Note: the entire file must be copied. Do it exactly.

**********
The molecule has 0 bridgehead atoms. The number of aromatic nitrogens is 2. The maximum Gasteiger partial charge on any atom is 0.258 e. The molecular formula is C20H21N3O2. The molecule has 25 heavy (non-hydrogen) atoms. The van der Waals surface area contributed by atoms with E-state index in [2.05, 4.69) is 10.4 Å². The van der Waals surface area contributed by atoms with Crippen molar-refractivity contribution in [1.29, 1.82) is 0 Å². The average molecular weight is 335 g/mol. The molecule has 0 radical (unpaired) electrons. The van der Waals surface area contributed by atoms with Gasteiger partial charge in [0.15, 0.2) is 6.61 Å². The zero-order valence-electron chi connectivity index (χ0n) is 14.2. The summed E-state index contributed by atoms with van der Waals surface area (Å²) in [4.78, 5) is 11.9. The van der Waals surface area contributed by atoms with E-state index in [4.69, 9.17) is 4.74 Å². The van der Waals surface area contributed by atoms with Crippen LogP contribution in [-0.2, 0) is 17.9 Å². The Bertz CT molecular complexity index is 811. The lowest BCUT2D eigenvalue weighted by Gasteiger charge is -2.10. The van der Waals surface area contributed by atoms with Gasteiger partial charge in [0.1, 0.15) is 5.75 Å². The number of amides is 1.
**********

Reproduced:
The molecule has 0 bridgehead atoms. The number of aromatic nitrogens is 2. The maximum Gasteiger partial charge on any atom is 0.258 e. The molecular formula is C20H21N3O2. The molecule has 25 heavy (non-hydrogen) atoms. The van der Waals surface area contributed by atoms with E-state index in [2.05, 4.69) is 10.4 Å². The van der Waals surface area contributed by atoms with Crippen molar-refractivity contribution in [1.29, 1.82) is 0 Å². The average molecular weight is 335 g/mol. The molecule has 0 radical (unpaired) electrons. The van der Waals surface area contributed by atoms with Gasteiger partial charge in [0.15, 0.2) is 6.61 Å². The zero-order valence-electron chi connectivity index (χ0n) is 14.2. The summed E-state index contributed by atoms with van der Waals surface area (Å²) in [4.78, 5) is 11.9. The van der Waals surface area contributed by atoms with E-state index in [4.69, 9.17) is 4.74 Å². The van der Waals surface area contributed by atoms with Crippen LogP contribution in [-0.2, 0) is 17.9 Å². The Bertz CT molecular complexity index is 811. The lowest BCUT2D eigenvalue weighted by Gasteiger charge is -2.10. The van der Waals surface area contributed by atoms with Gasteiger partial charge in [0.1, 0.15) is 5.75 Å². The number of amides is 1.